Even more profound is the idea that the pair could be assigned to the same committee. That means on a committee of (generally) five members, two of them are a voting bloc. All you need at that point is one more member to vote with you, and that piece of legislation moves along the process.
And if that committee is a significant one – zoning, budget, or permitting – having a block like that goes a long way to amplifying power on the Council.
Let us move onto more practical interactions – family gatherings. It would seem that both candidates, their families are close-knit. Will Espero shows photos, for instance, of family parties on his campaign web material that has Brandon in them. I am sure that Earl meets up with his Sister-In-Law at family dinners, because of his brother, Chad.
While it sounds all tongue in cheek, keep in mind that as Councilmembers constituting less than a quorum, discussions on issues of City nature can be done without worrying about Sunshine law provisions. So, while the rice is being passed around, they can also talk about bills coming up in the Council – legislation that affects almost a million other people who don’t happen to have a seat at that table.
If you don’t believe me, just recollect the last time your family sat around a dinner table, and remember what you talked about.
THE RAMIFICATIONS OF CLOSENESS come into view. There are more examples.
While we may discount all of this and say “nah, they will do right even if they are family,” let’s provide a counter: The Trump Administration has been seen as a family business, with both a son and daughter, along with a son-in-law having direct access to the President of the United States in the White House. While many of the President’s apologists say that he is not abusing his power by putting family members in, the mere perception of implication is more than enough for many to set off alarms.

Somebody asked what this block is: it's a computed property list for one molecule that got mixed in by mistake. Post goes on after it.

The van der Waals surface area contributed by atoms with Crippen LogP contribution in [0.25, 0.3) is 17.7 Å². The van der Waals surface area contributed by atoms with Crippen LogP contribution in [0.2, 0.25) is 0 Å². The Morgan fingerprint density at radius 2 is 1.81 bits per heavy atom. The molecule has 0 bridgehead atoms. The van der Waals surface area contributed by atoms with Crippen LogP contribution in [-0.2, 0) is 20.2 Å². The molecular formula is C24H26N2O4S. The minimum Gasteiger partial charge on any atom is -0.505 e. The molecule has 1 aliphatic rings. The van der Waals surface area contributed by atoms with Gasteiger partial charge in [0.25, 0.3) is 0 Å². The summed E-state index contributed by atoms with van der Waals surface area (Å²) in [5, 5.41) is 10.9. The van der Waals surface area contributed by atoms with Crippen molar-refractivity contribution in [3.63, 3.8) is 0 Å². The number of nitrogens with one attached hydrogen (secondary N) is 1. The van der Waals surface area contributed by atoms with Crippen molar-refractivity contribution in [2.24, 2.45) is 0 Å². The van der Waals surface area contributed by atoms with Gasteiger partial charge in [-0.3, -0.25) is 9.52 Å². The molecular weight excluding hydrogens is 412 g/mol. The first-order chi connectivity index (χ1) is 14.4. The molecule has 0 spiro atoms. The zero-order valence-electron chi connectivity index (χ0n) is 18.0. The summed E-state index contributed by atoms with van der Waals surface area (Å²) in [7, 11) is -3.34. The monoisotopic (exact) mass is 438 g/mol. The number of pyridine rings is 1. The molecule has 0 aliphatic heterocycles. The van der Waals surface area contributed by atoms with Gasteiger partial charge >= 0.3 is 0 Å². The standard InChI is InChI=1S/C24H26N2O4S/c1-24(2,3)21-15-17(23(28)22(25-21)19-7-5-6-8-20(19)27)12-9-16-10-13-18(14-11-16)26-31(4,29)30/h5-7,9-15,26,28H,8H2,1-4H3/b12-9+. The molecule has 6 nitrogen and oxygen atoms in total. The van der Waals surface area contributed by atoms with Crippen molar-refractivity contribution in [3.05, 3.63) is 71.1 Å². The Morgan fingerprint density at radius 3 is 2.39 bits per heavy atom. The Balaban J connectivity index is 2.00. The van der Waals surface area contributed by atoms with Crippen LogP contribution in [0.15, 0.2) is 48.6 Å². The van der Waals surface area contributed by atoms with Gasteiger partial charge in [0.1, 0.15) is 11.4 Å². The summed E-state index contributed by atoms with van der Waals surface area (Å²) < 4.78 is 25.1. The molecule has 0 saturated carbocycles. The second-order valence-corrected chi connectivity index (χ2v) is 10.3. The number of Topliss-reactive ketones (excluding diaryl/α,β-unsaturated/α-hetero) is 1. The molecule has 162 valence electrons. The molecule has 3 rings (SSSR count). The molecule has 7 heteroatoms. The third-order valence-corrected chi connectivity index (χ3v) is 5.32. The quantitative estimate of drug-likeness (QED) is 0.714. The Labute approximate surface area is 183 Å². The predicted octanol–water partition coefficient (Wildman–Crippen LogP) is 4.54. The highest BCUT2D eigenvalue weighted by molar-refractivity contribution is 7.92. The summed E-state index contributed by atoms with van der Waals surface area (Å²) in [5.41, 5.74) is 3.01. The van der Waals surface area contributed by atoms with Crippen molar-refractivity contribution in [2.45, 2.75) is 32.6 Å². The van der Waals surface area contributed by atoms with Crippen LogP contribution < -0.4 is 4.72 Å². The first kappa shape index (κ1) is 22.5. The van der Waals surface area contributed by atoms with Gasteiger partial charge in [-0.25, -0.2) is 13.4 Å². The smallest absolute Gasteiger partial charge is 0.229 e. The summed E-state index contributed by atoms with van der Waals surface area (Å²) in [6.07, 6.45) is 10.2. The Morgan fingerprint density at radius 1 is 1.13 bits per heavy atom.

Even the Ethics Commission of the City and County of Honolulu had something to say about the issue of nepotism. In Advisory Opinion No. 2014-5, its feelings are clear, “[n]epotism erodes public trust in government institutions, their integrity, and operations. It creates reasonable concerns that the decisions of government are not based on merit and objectivity, but on family relations.”
Just because we live in Hawai‘i and we have a certain flavor of “politics”, that does not lessen the implication of impropriety, even though there may never be. Considering that Hawai‘i is entering a period where a lot of money will be used for a lot of things to rebuild the city and state’s economy, collaboration at a family level could easily be defined as collusion for personal gain.
And right now, the personal gain should be the farthest of any politician’s mind.
We have over 200,000 people unemployed in this state and the prediction is that we will lose between 30,000 and 60,000 residents regardless of how fast the economy improves. The idea that any one person that happens to be an elected official will get a leg up over everyone else should be avoided at all costs.
Even if that means family ties stay at the dining room table.